I just realized this morning that I have time now that I have not had before. Entire days, uninterrupted by child care, elder care or distractions. Not that any of these interruptions were unwelcome, nor did they tend to take the entire day, but they did chop the day into discrete blocks of time, and the size and number of those blocks was finite. I certainly developed modes of working, and projects, that fit into the time available, but I always felt like time was short, and valuable, and needed to be used well.
For the last several weeks, I have been sinking into work that is complicated and layered. Work that takes a fair amount of brain space to hold all the pieces in relation to each other. This is a luxury I have not had in this quantity before, and I am coming to grips with what I owe my work, and what I owe the other parts of my life. Right now, the other parts of my life are definitely being shorted. I am also starting to understand better where some of my hurry came from, and how to combat it now that it no longer serves me as well.
I’ve been evolving ideas about form? I have in my head a vision; of a coastline, and the way the topography holds water and the tide goes in and out across it, and of rivers and the way they migrate across their floodplains – I want to show that. I’ve made a series of layered works, experimenting with cutting and layering stitched fabric over and under layers of plexiglass representing water.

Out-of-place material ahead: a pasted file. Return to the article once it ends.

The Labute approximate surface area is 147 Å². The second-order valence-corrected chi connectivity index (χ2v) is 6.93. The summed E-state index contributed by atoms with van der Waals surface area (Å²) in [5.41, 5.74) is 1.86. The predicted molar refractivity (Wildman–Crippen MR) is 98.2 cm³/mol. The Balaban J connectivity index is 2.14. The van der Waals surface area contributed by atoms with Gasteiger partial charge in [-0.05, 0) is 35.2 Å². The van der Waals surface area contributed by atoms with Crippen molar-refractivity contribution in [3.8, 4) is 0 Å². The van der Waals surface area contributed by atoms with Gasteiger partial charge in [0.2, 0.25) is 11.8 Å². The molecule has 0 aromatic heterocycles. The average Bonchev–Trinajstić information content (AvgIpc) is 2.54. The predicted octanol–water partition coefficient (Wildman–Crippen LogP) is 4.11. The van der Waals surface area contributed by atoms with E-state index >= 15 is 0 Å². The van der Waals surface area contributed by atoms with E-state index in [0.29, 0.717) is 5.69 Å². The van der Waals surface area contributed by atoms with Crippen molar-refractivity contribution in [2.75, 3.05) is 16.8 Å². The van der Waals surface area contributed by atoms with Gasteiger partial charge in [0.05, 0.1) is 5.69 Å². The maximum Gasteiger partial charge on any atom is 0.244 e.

Rivers look like this:
All the layers get cut on the laser cutter, so that the shapes all fit together perfectly. There is the layer of stitched fabric on thick interfacing, a layer of taskboard to raise the fabric higher than the plexiglass, and the layer of plexiglass. I can rest the plexiglass on box, or I can put the cutout river section of the stitching under the plexiglass, so the continuity of the landscape is clear.
Coastlines are a trickier undertaking:
Coastlines go down into the water, and rise up out of the water, so there are more layers of taskboard that need to overlap in the right places and the fabric and stitching have to be in the right places, and the layers of plexiglass have to fit the cutout shapes of the taskboard… it feels like a lot of parts to keep track of. And these are fairly simple examples.
I am working up to larger pieces with more layers, and working with real geography too.